NDSU Extension - Morton County


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February 3, 2020 Sports Drinks, Not Energy Drinks

Karla Meikle 4-H Youth Development


Sports Drinks, Not Energy Drinks

Recently, my niece pulled an energy drink from the refrigerator and I was completely caught off guard.  She has always been so conscientious of what she is eating and drinking especially during the school cross country and track season.  She doesn’t drink soda so I was surprised when the energy drink was pulled from the refrigerator and slipped into her backpack.  This inquiring aunt wanted to ask more questions so I asked her what that was she thought she had to be sneaky about.  She giggled, I have them all the time with my friends.  OK, well this Aunt is going to share with you some facts which she didn’t care to hear.  So as she left for school with her brother, I texted her a publication from NDSU Extension on the energy drinks.  We didn’t discuss it any further and I haven’t seen her with one since.  Here are some facts I shared with her and I hope she considered before thinking of another energy drink.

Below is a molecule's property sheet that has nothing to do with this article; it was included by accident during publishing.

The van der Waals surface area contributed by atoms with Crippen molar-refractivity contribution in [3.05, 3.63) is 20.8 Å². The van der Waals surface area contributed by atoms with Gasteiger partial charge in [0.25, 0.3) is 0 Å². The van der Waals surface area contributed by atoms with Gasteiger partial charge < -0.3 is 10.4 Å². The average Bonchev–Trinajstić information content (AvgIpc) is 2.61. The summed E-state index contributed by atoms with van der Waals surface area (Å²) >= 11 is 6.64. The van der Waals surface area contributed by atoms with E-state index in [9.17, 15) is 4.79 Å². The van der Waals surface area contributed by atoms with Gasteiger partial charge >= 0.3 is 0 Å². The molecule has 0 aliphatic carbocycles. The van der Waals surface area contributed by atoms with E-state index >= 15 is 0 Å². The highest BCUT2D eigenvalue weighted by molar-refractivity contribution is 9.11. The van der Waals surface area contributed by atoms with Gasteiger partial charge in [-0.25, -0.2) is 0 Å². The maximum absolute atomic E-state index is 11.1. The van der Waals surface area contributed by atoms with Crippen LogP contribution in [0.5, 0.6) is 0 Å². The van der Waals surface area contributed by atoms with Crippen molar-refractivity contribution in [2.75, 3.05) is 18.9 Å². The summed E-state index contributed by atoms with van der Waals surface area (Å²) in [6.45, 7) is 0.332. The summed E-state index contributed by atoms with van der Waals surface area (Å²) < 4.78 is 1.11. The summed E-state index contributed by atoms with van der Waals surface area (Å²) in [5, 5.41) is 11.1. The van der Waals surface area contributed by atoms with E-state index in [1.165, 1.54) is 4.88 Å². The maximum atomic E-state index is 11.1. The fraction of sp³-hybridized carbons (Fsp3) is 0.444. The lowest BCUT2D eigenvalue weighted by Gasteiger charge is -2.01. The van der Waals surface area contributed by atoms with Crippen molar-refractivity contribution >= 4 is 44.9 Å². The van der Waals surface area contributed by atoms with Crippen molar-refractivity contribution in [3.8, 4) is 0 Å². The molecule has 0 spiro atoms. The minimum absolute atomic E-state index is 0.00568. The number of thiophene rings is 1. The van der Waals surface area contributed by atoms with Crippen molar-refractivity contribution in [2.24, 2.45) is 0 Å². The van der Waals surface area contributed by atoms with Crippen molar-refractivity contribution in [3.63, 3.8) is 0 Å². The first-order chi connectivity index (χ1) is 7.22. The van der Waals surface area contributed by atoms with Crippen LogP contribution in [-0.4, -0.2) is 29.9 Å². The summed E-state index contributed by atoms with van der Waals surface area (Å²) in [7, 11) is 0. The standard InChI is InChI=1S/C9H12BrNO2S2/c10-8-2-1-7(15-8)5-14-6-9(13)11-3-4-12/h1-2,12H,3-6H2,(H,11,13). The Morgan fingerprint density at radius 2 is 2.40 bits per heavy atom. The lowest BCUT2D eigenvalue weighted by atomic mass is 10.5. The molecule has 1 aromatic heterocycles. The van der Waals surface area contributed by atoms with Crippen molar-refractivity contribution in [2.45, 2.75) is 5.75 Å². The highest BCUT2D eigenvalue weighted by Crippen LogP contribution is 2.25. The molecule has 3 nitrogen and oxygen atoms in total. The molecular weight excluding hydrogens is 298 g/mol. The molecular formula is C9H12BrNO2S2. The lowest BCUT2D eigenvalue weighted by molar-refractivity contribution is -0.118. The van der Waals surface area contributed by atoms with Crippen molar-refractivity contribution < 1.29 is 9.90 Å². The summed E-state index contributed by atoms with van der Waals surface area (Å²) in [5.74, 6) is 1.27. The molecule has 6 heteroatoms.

Energy Drinks

Adolescents are consuming more energy drinks all the time. These energy drinks are mostly consumed before or during physical activity. The increased consumption and use during physical activity is due to clever advertisements that are targeted towards adolescents.

Caffeine in Energy Drinks

Caffeine isn’t always harmful, but excess quantities can cause problems since it can lead to dehydration. Guarana is an ingredient found in energy drinks, and it increases the dehydrating impact of caffeine. This becomes a problem in physical activity because if an athlete is not hydrated then their performance will decrease. Depending on the brand and size of the product cans range anywhere from 50 mg to 500 mg. of caffeine

  • 50 mg is equivalent to 10 cans of soda
  • 50 mg is equivalent to five cups of coffee

Nutrition Facts

Energy drinks are sold in much larger container than an average soda can. One fact that is commonly overlooked is the serving size. One container of most popular energy drinks is considered two servings, so everything on the nutrition label doubles.

 Negative effects of energy drinks

  • Dehydration during physical activity
  • Insomnia and poor sleep
  • Risk of unnecessary calories
  • Dental erosion
  • Nervousness
  • Jitteriness
  • Stomach aches
  • Nausea
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